How to create custom volume curves
Inside the How to manage Volume Automation tutorial we have seen that we can apply the following predefined volume curves when performing fade-in/fade-out operations on a playback session:
Inside this tutorial we will see how to manage the latest one (VOLUME_CURVE_CUSTOM) which allows designing, through a customizable user interface control, the shape of the volume curve.
Custom volume curves are based upon Cubic Bézier curves as seen on the image below:
P0 and P3 represent the 2 points delimiting the line while P1 and P2 represent the "control points" whose positioning will determine the smoothing of the curve; by moving points P1 and P2 we can control how the shape of the curve will be modified; in the sample below respect to the previous sample, only point P2 has been moved and, as you can see, the shape of the curve has been slightly changed.
The graphics above is identical to the one implemented by the CurveDesigner object accessible through the VolumeAutomation.CurveDesigner property. The curve designer renders its graphic output over a graphical surface provided by an existing window, form or dialog box: you can create, position and size this graphical surface using the VolumeAutomation.CurveDesigner.Create method.
As most Windows controls with an user interface, the curve designer can be:
The default appearance of the curve designer representing a fade-in curve is the following:
while the default appearance of the curve designer representing a fade-out curve is the following:
As you can see, by default customizable curves will be initially represented having a linear evolution with the Y axis representing the volume level and the X axis representing the evolving time. Control points (P1 and P2) are represented by two cyan circles.
The graphical appearance of this control is fully customizable and you can modify colors used to render the various elements: for this purpose you can retrieve the current graphical settings calling the VolumeAutomation.CurveDesigner.GetGraphicalSettings method and then modify them calling the VolumeAutomation.CurveDesigner.SetGraphicalSettings method: both methods receive a reference to the CURVE_DESIGNER_SETTINGS data structure. You have also the possibility to display a background image using the VolumeAutomation.CurveDesigner.SetBackPictureFromFile and VolumeAutomation.CurveDesigner.SetBackPictureFromHandle methods.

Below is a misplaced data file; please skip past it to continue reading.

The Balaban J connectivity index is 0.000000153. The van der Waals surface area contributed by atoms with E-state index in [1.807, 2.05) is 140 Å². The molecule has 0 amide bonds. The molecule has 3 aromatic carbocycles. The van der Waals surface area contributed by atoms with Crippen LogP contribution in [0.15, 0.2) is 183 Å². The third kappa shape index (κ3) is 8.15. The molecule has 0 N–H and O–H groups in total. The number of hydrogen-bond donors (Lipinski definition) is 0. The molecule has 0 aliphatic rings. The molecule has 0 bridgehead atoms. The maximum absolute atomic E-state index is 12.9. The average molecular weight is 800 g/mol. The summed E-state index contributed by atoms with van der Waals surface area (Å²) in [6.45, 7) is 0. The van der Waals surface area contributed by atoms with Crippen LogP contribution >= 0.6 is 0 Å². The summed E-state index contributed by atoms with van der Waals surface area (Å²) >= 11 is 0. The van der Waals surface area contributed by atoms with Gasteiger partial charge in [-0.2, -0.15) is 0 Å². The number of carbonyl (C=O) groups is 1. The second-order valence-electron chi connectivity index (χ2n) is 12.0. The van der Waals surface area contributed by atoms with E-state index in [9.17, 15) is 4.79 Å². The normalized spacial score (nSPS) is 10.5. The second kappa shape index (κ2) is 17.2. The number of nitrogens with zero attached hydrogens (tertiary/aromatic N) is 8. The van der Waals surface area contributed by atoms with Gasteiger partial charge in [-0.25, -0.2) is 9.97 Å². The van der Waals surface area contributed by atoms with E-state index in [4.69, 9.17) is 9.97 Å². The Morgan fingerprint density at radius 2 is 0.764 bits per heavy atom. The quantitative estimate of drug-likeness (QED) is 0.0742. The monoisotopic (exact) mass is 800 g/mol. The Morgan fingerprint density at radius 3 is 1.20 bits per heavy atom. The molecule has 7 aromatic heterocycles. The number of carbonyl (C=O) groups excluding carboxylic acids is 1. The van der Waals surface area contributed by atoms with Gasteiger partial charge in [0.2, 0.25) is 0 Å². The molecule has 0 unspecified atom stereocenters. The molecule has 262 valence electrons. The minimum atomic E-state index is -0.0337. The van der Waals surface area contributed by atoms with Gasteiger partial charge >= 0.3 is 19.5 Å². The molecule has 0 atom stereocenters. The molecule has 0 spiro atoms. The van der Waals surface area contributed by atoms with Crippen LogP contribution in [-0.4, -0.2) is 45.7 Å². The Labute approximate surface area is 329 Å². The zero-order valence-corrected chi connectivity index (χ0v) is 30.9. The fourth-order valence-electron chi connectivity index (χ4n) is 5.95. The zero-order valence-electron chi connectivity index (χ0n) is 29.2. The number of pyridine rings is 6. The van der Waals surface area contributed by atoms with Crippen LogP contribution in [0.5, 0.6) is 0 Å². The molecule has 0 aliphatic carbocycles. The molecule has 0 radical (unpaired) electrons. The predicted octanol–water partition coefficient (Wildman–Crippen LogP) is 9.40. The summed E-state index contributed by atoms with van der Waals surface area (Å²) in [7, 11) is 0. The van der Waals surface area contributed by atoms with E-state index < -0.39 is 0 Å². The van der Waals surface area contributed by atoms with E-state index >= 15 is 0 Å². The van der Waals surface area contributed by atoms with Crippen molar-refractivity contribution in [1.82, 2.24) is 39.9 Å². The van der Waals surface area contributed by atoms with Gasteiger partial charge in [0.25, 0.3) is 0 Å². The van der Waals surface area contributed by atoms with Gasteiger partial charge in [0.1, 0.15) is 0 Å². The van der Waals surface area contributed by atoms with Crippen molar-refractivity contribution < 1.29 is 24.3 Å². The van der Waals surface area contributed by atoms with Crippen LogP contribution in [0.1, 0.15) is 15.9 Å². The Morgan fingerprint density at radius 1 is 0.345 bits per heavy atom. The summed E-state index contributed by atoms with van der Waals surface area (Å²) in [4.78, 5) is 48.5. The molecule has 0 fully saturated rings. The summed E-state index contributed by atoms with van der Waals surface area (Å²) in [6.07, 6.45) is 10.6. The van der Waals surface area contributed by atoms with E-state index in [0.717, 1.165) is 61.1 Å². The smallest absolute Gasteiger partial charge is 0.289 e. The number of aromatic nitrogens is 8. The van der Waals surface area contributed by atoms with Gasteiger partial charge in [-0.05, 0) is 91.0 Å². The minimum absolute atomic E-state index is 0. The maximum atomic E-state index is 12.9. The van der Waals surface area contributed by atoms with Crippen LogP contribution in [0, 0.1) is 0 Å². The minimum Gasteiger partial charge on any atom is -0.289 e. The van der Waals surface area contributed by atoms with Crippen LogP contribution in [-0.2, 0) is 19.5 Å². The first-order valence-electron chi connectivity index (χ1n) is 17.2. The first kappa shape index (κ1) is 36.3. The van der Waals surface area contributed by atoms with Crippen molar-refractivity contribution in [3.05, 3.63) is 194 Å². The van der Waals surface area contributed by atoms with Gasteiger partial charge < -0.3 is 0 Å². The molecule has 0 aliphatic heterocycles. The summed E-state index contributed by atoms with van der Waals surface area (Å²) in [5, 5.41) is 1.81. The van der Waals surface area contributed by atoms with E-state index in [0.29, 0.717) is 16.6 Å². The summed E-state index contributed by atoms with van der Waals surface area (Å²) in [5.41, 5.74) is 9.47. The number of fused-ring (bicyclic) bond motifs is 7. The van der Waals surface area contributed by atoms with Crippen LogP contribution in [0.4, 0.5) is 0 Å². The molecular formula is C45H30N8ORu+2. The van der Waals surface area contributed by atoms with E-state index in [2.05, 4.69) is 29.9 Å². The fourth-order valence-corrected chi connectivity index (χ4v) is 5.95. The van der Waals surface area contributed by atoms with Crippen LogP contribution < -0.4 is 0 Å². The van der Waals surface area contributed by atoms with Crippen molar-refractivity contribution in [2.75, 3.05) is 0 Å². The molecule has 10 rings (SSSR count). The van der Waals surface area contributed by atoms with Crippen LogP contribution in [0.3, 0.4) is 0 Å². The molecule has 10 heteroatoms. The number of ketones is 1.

Once the curve designer is instanced on the container form, you can move the control points (represented by cyan circles on the graphics displayed above) using the left button of the mouse (through drag & drop) or, programmatically, through the VolumeAutomation.CurveDesigner.SetPoints method. In either cases you can know the actual position of both control points through the VolumeAutomation.CurveDesigner.GetPoints method. Each time a control point is moved, the control will fire a VolumeCurveDesignerChanged event.
The VolumeCurveDesignerChanged event is fired each time a control point has been moved.
As a further feature, the curve designer can display other standard curves, as seen on the graphics at the beginning of this tutorial, through the VolumeAutomation.CurveDesigner.DisplayCurveType method.
A sample of usage of the CurveDesigner object in Visual C++ 6 and Visual Basic 6 can be found inside the following sample installed with the product's setup package: